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Careful with those DoubleQuotes: Benedict & Francis

Thursday, October 30th, 2014

[ by Charles Cameron -- two popes, two images, and vive la différence ]
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It seems that back in the day, I missed this classic example of what I call DoubleQuotes in the Wild:

JP II Francis

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I was reading an article in the Catholic Herald this morning, because they’re changing format in response to “just how much technology had reshaped the world in the eight years between the elections of Benedict XVI and Francis”, and my attention was caught by this para:

That change was captured beautifully in an image that did the rounds during the conclave. It showed two crowds waiting for the white smoke. In the first, dated 2005, the faithful milled around under street lights, with just one clunky clamshell mobile phone visible. The second, dated 2013, presented a twinkling ocean of iPads, Nokias, iPhones and Motorolas. The message was simple: almost everyone today is online, seemingly all the time.

That expresses the power of DoubleQuotes very nicely — but I hadn’t seen the twinned images, so I went in search of them, and discovered that NBC New’s Facebook page had posted the image under the caption:

What a difference 8 years makes: St. Peter’s Square in 2005 and yesterday.

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That’s accurate as far as it goes, but others presented the two images just a tad differently, as in:

NBC posted a powerful image of St. Peter’s Square showing how different things looked in 2005 when Pope Benedict was chosen from the new world of 2013 with Pope Francis.

and that’s not quite right. As Emi Kolawole pointed out in About those 2005 and 2013 photos of the crowds in St. Peter’s Square:

A composite image has been making its way around the Internet that appears to juxtapose images of the throng in St. Peter’s Square in 2005 during the announcement of Pope Benedict’s election with the audience present during that of Pope Francis.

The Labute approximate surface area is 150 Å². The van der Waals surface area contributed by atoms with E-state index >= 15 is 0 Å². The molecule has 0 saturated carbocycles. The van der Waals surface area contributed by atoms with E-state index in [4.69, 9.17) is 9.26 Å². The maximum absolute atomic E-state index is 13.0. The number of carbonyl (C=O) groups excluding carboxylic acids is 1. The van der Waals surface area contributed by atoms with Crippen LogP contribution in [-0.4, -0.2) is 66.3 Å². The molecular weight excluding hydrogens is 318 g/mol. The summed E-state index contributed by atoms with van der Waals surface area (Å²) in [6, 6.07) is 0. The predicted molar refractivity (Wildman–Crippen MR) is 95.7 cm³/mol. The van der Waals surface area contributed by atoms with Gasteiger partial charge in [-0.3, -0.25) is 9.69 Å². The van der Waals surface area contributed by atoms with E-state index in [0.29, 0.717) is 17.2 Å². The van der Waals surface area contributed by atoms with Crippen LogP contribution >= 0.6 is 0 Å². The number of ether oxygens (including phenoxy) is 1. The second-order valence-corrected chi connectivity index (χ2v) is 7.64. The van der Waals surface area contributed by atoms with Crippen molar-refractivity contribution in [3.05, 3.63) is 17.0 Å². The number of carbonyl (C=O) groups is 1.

But here’s thing, the photos weren’t taken at those times.

Post photojournalist Nick Kirkpatrick did a little digging and found that the lower photo (shown below this paragraph), which features a sea of smartphones and tablets, was, indeed, taken during the announcement of Pope Francis’s election. But the top photo (shown above), which shows an audience with far fewer gadgets was taken during the funeral procession of Pope John Paul II — a very different mood and event type. There was no one addressing the crowd from the balcony, for example. So, the comparison isn’t quite accurate.

Indeed, Kolawole’s piece reproduces the original caption to the upper photo:

People fill Via Della Conciliazione boulevard about half a mile away from the facade of St. Peter’s Basilica at the Vatican after Pope John Paul II’s body was carried across the square into the Basilica for public viewing on April 4, 2005. With tens of thousands of mourners outside hoping for a glimpse of the body, 12 pallbearers flanked by Swiss Guards carried the late pontiff’s body on a crimson platform from the Sala Clementina, where it had lain in state since the previous day. (LUCA BRUNO – AP)

— and follows up with photos like this one, of the crowd in St Peter’s Square when the election of Pope Benedict XVI was announced:

daylight

— which does indeed show more than a few digital cameras raised to capture the event, though not as many as at the “comparable” in 2013.

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But then the photo of the 2013 announcement was taken looking towards St Peters, over the shoulders of the crowd, while the photo from 2005 was taken facing into the crowd — and the 2013 announcement was made at night, when the presence of so many digital cameras and phones lit up the square, whereas the announcement of 2005 was made in broad daylight.

So. With DoubleQuotes, wild or otherwise, it’s always a matter of caveat emptor.

Stage Two of any rigorous use of the DoubleQuote mechanism, after the juxtaposition has been made, should therefore take the form of critical thinking, providing a clear analysis of the similarities and differences between the two “quotes” (texts or images or whatever) so that we are not misled by superficial resemblances into conclusions that jump the proverbial shark.

Nor is Francis — though both be Peter — identical to Benedict.

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Sunday Surprise: Beethoven’s trousers, stockings & Missa Solemnis

Sunday, October 19th, 2014

[ by Charles Cameron -- a DoubleQuote in words from the NYRB with one of the last and greatest Beethoven works -- while I polish up the rest of my posts for the day ]
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beet-cover-mk
Beethoven’s britches imagined by Mark Kitaoka for Dallas Symphony Orchestra Beethoven Festival Marketing Dept